With craft beer booming, many are curious how this industry developed. But the story behind craft beer's renaissance isn't as simple as it may seem.

As with virtually every other industry, duopolies once dominated the beer market. As recently as 2012, AB InBev and MillerCoors controlled 90 percent of beer production.

Brewing Basics

Brewing is the process of steeping a starch source (most commonly malted barley) in water and then fermenting it with yeast. It may be done in a brewery by commercial brewers, at home by amateur or hobbyist brewers, or communally by indigenous peoples throughout the world for thousands of years.

The revolution started with a handful of entrepreneurs who wanted to make great beer in their own backyards, challenging the dominance of AB InBev and MillerCoors. But it's bigger than just brewing: It's about taste, culture, and heritage captured in a pint. It's about community, and it's about redefining what beer is, even as it continues to evolve. Visit craft beer UK.


A good brewer knows that the secret of a delicious beer lies in the ingredients. The four simple ingredients barley, water, hops and yeast can create a great variety of different flavors. These ingredients are combined in countless ways by thousands of breweries and millions of beer lovers all over the world to create a unique work of art.

The brewing revolution is part of a larger trend, where people are starting to look back at home-made products and are demanding high-quality food. Many people have discovered that their own home-made jellies, bread or beer taste much better than the industrially manufactured versions.

But this renaissance is not without its challenges. It has to deal with the same business environment as many other sectors, including technology or telecommunications. The big breweries are consolidating and trying to take over the market. The result: A lot of smaller breweries are closing or are being acquired by the bigger companies.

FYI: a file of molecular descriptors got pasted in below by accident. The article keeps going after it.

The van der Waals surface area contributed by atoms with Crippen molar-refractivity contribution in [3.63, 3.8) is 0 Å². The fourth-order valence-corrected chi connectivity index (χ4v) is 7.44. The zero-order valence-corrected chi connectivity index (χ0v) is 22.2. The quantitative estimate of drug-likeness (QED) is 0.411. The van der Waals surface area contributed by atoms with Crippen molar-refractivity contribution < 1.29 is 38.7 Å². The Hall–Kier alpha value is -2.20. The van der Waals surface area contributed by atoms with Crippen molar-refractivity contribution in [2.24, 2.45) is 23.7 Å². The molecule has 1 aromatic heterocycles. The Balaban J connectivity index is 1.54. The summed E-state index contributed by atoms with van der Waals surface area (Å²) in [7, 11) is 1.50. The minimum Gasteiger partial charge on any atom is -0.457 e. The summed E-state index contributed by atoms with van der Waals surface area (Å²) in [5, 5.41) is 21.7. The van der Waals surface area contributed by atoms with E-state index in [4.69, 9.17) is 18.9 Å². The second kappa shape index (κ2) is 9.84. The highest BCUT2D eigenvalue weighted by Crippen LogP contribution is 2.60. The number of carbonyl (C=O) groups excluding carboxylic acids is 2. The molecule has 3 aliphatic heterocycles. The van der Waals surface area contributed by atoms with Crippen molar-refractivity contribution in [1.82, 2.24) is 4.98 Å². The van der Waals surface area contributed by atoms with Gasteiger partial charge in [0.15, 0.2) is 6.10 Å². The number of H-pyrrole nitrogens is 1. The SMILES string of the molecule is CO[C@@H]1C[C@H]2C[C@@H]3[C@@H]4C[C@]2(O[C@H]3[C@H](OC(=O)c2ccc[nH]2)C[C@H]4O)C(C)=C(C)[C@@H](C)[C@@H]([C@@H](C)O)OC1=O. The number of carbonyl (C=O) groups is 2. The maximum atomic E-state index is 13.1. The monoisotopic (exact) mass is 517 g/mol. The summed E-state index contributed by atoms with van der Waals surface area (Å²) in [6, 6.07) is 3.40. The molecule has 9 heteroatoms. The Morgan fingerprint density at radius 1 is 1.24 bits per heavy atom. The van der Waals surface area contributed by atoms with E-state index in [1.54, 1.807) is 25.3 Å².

As most economists will tell you, as any industry grows over time certain companies begin to monopolize the market. This is called consolidation, and it is exactly what happened to the beer industry in America. Until recently, two beer companies controlled nearly 90 percent of the market.

After Prohibition, a three-tier system was established in which breweries produce their product and sell it to a distributor, also known as a wholesaler, who then sells it to a retailer. This allows for fair margins and prevents one company from controlling the market.

However, the craft beer revolution has changed all of that. In a time when consumers have started to value the experience of purchasing a brand, rather than simply buying a product, these small breweries understand that people-first branding is key to success. Craft beer brands are all about creating a product that customers will love, and they do this by working closely with their consumers to create a beverage that meets their needs.


In a world where consumers value experience over product, craft beer companies are leading the way. They use a people-first approach to branding that gives their customers an authentic connection to the brand and the brewery itself.

In an industry where the vast majority of beer is produced by just two multinational conglomerates, there are more than 2,700 breweries operating in America. These microbreweries, or brewpubs, have changed the way beer is made and sold, and their influence has spawned a movement that's expanding across Europe's great brewing nations.

The Brewers Association defines a craft brewery as any brewery that annually produces fewer than six million barrels, does not receive major investments from non-craft entities, and uses traditional brewing methods. But this sort of industry consolidation worries economists, who warn that the presence of a few corporate behemoths stamps out innovation and hurts workers. And it may even be damaging to the beer we drink.